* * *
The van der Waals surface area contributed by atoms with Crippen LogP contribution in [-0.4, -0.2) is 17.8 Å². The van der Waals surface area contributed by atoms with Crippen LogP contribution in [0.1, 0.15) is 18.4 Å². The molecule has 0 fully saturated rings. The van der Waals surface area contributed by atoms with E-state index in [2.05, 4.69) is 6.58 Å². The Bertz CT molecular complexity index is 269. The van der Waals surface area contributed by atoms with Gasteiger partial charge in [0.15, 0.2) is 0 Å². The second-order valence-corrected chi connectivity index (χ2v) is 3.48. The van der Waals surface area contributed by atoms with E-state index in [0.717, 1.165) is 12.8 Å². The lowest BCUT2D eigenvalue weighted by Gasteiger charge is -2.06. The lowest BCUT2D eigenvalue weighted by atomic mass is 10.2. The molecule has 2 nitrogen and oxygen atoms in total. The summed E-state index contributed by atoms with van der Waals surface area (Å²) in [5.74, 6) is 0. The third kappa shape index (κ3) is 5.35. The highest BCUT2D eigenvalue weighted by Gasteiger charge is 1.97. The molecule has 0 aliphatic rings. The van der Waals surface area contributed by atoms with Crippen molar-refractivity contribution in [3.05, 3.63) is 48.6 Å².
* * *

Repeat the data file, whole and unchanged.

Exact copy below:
The van der Waals surface area contributed by atoms with Crippen LogP contribution in [-0.4, -0.2) is 17.8 Å². The van der Waals surface area contributed by atoms with Crippen LogP contribution in [0.1, 0.15) is 18.4 Å². The molecule has 0 fully saturated rings. The van der Waals surface area contributed by atoms with E-state index in [2.05, 4.69) is 6.58 Å². The Bertz CT molecular complexity index is 269. The van der Waals surface area contributed by atoms with Gasteiger partial charge in [0.15, 0.2) is 0 Å². The second-order valence-corrected chi connectivity index (χ2v) is 3.48. The van der Waals surface area contributed by atoms with E-state index in [0.717, 1.165) is 12.8 Å². The lowest BCUT2D eigenvalue weighted by Gasteiger charge is -2.06. The lowest BCUT2D eigenvalue weighted by atomic mass is 10.2. The molecule has 2 nitrogen and oxygen atoms in total. The summed E-state index contributed by atoms with van der Waals surface area (Å²) in [5.74, 6) is 0. The third kappa shape index (κ3) is 5.35. The highest BCUT2D eigenvalue weighted by Gasteiger charge is 1.97. The molecule has 0 aliphatic rings. The van der Waals surface area contributed by atoms with Crippen molar-refractivity contribution in [3.05, 3.63) is 48.6 Å².